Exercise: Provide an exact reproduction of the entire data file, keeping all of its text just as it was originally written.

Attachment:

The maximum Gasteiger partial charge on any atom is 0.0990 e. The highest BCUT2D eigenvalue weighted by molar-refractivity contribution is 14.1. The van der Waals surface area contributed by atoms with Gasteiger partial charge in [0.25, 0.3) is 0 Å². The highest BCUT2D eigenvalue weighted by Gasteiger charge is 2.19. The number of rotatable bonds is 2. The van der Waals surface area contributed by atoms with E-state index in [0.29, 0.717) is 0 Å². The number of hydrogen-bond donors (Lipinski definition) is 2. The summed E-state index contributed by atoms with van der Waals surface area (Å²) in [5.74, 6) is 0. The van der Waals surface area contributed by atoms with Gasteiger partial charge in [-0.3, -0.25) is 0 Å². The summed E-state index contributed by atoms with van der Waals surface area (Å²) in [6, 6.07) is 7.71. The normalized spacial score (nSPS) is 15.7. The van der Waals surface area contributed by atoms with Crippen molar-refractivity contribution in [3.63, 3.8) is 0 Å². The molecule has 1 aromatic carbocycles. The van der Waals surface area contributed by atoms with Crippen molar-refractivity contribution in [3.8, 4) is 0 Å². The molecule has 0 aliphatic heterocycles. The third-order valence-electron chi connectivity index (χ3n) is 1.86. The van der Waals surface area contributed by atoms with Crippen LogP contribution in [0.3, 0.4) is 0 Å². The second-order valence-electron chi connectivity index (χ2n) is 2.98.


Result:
The maximum Gasteiger partial charge on any atom is 0.0990 e. The highest BCUT2D eigenvalue weighted by molar-refractivity contribution is 14.1. The van der Waals surface area contributed by atoms with Gasteiger partial charge in [0.25, 0.3) is 0 Å². The highest BCUT2D eigenvalue weighted by Gasteiger charge is 2.19. The number of rotatable bonds is 2. The van der Waals surface area contributed by atoms with E-state index in [0.29, 0.717) is 0 Å². The number of hydrogen-bond donors (Lipinski definition) is 2. The summed E-state index contributed by atoms with van der Waals surface area (Å²) in [5.74, 6) is 0. The van der Waals surface area contributed by atoms with Gasteiger partial charge in [-0.3, -0.25) is 0 Å². The summed E-state index contributed by atoms with van der Waals surface area (Å²) in [6, 6.07) is 7.71. The normalized spacial score (nSPS) is 15.7. The van der Waals surface area contributed by atoms with Crippen molar-refractivity contribution in [3.63, 3.8) is 0 Å². The molecule has 1 aromatic carbocycles. The van der Waals surface area contributed by atoms with Crippen molar-refractivity contribution in [3.8, 4) is 0 Å². The molecule has 0 aliphatic heterocycles. The third-order valence-electron chi connectivity index (χ3n) is 1.86. The van der Waals surface area contributed by atoms with Crippen LogP contribution in [0.3, 0.4) is 0 Å². The second-order valence-electron chi connectivity index (χ2n) is 2.98.